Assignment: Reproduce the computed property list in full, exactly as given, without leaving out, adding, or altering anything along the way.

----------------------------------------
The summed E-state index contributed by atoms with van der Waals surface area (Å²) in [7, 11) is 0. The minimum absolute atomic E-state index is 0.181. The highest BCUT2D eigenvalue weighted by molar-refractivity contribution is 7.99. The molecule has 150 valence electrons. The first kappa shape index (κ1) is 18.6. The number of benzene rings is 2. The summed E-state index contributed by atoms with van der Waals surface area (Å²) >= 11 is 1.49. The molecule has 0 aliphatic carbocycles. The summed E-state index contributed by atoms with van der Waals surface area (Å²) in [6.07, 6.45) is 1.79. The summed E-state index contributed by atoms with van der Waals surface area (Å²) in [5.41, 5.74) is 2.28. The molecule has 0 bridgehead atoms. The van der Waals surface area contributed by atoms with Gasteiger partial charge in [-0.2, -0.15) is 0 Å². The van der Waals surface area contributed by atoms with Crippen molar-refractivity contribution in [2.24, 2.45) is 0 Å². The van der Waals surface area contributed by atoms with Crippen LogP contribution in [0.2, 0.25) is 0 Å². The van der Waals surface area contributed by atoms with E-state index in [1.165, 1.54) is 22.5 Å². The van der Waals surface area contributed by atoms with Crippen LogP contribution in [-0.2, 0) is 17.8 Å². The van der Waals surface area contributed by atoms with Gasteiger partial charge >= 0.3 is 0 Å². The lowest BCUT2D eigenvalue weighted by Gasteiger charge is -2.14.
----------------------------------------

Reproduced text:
The summed E-state index contributed by atoms with van der Waals surface area (Å²) in [7, 11) is 0. The minimum absolute atomic E-state index is 0.181. The highest BCUT2D eigenvalue weighted by molar-refractivity contribution is 7.99. The molecule has 150 valence electrons. The first kappa shape index (κ1) is 18.6. The number of benzene rings is 2. The summed E-state index contributed by atoms with van der Waals surface area (Å²) >= 11 is 1.49. The molecule has 0 aliphatic carbocycles. The summed E-state index contributed by atoms with van der Waals surface area (Å²) in [6.07, 6.45) is 1.79. The summed E-state index contributed by atoms with van der Waals surface area (Å²) in [5.41, 5.74) is 2.28. The molecule has 0 bridgehead atoms. The van der Waals surface area contributed by atoms with Gasteiger partial charge in [-0.2, -0.15) is 0 Å². The van der Waals surface area contributed by atoms with Crippen molar-refractivity contribution in [2.24, 2.45) is 0 Å². The van der Waals surface area contributed by atoms with Crippen LogP contribution in [0.2, 0.25) is 0 Å². The van der Waals surface area contributed by atoms with E-state index in [1.165, 1.54) is 22.5 Å². The van der Waals surface area contributed by atoms with Crippen LogP contribution in [-0.2, 0) is 17.8 Å². The van der Waals surface area contributed by atoms with Gasteiger partial charge >= 0.3 is 0 Å². The lowest BCUT2D eigenvalue weighted by Gasteiger charge is -2.14.